Besides the total breakdowns shown above, we can also view the top industries the botnet attacked over time to understand the changing trends. These trends may be tied to political events, new video game releases, sporting events, or any other global or local public interest events.

Off the top, we can already see the two largest peaks on August 9 and August 29 — mainly on the Computer Software, Gaming/Gambling, and IT industries. Another interesting peak occurred on August 14 against Cryptocurrency providers.

In late August, the botnet was pointed against gambling and casino websites, generating attacks at rates of hundreds of thousands to millions of requests per second. A second significant wave against the same industry was launched in early September.

View the interactive graph on Cloudflare Radar.

Meris targets websites in China, Australia, and US

Similarly to the analysis of the top industries, we can calculate the Meris DDoS activity rate per target country to identify which countries came under the most attacks. In total, China-based companies saw the largest amount of DDoS attacks. More than 33% of all requests generated by Meris were destined for China-based companies that are protected by Cloudflare. Australia came in second place, and the US in third.

View the interactive graph on Cloudflare Radar.

On the other hand, when we look at the number of websites that were targeted by Meris, the US came in first place. More than 12% of all websites that were targeted by Meris are operated by US-based companies. China came in second place with 5.6% and Russia in third with 4.4%.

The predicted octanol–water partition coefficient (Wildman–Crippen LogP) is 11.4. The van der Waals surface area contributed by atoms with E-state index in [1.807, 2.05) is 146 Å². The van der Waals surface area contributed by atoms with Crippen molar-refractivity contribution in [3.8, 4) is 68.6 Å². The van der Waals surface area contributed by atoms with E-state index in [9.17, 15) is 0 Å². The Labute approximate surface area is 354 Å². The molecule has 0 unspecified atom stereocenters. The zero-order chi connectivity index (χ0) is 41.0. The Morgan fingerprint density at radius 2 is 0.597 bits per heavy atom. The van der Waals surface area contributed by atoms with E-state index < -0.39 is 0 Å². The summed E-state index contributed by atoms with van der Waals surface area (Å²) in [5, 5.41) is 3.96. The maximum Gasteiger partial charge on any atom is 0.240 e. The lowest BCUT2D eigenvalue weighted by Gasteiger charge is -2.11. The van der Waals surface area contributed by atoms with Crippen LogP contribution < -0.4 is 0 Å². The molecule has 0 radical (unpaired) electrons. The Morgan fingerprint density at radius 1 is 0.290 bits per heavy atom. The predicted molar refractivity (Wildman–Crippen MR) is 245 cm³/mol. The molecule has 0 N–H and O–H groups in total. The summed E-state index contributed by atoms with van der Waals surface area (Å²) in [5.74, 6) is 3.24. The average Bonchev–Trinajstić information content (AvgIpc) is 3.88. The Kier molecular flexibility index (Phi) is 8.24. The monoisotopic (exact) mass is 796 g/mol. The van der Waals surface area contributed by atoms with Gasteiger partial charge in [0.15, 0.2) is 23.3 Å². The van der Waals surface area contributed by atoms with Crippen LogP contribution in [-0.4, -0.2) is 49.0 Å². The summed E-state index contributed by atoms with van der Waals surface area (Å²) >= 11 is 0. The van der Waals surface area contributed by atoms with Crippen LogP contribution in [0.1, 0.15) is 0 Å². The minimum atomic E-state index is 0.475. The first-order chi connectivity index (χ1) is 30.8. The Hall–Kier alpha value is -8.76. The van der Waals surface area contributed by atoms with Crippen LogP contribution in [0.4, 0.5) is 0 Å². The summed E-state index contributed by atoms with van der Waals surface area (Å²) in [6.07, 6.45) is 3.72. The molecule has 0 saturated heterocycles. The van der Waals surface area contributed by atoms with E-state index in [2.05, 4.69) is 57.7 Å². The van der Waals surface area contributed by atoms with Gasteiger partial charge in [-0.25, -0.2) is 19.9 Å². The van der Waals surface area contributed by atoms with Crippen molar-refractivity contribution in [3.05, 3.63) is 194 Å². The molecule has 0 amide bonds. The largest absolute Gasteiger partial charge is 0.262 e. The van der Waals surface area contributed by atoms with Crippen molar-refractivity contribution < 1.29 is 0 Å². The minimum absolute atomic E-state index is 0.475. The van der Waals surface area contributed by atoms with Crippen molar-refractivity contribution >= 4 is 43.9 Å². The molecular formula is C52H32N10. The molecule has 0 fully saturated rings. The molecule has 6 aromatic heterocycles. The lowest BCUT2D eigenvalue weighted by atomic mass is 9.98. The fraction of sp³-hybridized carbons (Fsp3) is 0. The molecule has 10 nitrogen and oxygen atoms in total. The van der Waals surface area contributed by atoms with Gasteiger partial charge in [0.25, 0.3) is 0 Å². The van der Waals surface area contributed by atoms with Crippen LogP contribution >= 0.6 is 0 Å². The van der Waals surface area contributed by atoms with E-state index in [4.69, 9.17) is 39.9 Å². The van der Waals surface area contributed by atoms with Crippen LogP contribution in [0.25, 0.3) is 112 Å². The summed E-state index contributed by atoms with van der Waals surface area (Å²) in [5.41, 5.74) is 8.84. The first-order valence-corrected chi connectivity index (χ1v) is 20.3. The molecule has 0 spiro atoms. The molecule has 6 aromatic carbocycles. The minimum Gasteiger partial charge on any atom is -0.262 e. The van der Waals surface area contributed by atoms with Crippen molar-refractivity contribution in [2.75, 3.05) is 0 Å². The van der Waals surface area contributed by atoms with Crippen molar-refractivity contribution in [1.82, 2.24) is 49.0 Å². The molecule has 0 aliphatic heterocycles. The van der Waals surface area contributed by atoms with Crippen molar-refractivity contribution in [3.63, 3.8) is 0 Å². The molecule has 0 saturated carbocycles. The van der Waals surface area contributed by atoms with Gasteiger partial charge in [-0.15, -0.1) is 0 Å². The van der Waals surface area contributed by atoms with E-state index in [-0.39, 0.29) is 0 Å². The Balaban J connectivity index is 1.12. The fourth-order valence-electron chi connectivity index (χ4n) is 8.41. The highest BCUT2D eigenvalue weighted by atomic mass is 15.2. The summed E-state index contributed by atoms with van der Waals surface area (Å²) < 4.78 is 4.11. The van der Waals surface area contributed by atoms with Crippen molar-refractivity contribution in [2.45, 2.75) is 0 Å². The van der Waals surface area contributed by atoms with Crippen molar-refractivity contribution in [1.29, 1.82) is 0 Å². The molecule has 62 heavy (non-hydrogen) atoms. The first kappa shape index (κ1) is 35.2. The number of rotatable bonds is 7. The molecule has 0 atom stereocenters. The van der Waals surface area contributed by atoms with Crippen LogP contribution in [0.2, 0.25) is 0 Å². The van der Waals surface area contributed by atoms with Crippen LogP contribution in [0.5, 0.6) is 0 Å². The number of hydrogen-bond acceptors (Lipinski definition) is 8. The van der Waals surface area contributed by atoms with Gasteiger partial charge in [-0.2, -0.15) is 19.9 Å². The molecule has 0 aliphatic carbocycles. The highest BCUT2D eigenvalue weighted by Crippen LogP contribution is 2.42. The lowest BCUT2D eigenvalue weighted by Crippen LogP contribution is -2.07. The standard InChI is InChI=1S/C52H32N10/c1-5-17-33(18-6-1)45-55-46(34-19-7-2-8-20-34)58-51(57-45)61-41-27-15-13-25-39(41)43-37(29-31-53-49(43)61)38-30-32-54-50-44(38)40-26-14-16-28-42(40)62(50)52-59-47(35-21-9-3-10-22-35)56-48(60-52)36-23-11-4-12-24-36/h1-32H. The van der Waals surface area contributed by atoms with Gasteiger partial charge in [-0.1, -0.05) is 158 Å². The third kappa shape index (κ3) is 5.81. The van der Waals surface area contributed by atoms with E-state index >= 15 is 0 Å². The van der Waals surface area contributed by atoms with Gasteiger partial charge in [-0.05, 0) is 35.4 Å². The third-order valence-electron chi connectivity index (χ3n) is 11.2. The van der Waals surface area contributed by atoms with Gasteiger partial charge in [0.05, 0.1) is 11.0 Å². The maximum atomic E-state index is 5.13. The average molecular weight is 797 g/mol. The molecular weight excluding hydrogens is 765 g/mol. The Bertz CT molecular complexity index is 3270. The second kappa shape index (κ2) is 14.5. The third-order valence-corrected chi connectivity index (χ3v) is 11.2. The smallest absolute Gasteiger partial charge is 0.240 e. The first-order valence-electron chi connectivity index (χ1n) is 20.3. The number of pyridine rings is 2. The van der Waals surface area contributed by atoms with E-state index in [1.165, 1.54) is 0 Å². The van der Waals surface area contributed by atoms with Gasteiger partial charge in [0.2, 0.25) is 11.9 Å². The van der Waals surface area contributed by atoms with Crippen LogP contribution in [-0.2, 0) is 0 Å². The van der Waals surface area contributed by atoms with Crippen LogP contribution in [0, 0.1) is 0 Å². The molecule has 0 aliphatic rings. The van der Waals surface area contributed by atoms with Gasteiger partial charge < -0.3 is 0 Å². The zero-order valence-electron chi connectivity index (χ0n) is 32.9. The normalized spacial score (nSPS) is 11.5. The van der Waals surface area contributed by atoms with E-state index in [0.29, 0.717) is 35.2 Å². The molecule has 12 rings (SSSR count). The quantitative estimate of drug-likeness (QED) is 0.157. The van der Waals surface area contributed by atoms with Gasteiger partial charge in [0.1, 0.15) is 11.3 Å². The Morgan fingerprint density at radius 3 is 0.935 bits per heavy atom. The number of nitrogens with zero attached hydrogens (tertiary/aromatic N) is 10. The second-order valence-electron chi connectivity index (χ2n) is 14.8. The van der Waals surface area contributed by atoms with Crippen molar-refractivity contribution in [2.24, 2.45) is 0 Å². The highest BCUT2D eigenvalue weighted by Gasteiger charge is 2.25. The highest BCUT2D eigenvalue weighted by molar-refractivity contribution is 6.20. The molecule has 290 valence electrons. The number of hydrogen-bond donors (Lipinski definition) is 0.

View the interactive graph on Cloudflare Radar.

Attacks on countries over time

Over time, we can see how the attacks on the top countries change. Similarly to the per-industry breakdown, we can also see two large peaks. The first one occurred on the same spike as the per-industry breakdown on August 9. However, the second one here occurred on September 1.

View the interactive graph on Cloudflare Radar.

Location of the Meris bots

Although only tens of thousands of bots have been detected per attack, it is estimated that there are roughly 250,000 bots worldwide. As indicated above, the botnet is formed of MikroTik routers. Using the source IP address of the routers, we’re able to identify the origin country of the bots to paint a geographical representation of the bots' presence and growth over time.

The change in the location of the bots doesn’t necessarily indicate that the botnet is growing or shrinking. It could also be that different bot groups are activated from time to time to spread the load of the attacks while attempting not to get caught.

At the beginning of August, the majority of the bots were located in Brazil. But by the end of August, that number plummeted to a single digit percentage close to zero. Meanwhile, the number of infected devices grew in the United States. From the beginning of September, the number of bots was significantly higher in the US, Russia, India, Indonesia, and China.

View the interactive graph on Cloudflare Radar.

Cloudflare protects against Meris attacks

Cloudflare operates autonomous DDoS protection systems that automatically detect and mitigate DDoS attacks of all types, including attacks launched by Meris and Mirai. These systems are also customizable, and Cloudflare customers can tweak and tune their DDoS protection settings as needed with the HTTP DDoS Managed Ruleset and the L3/4 DDoS Managed Ruleset.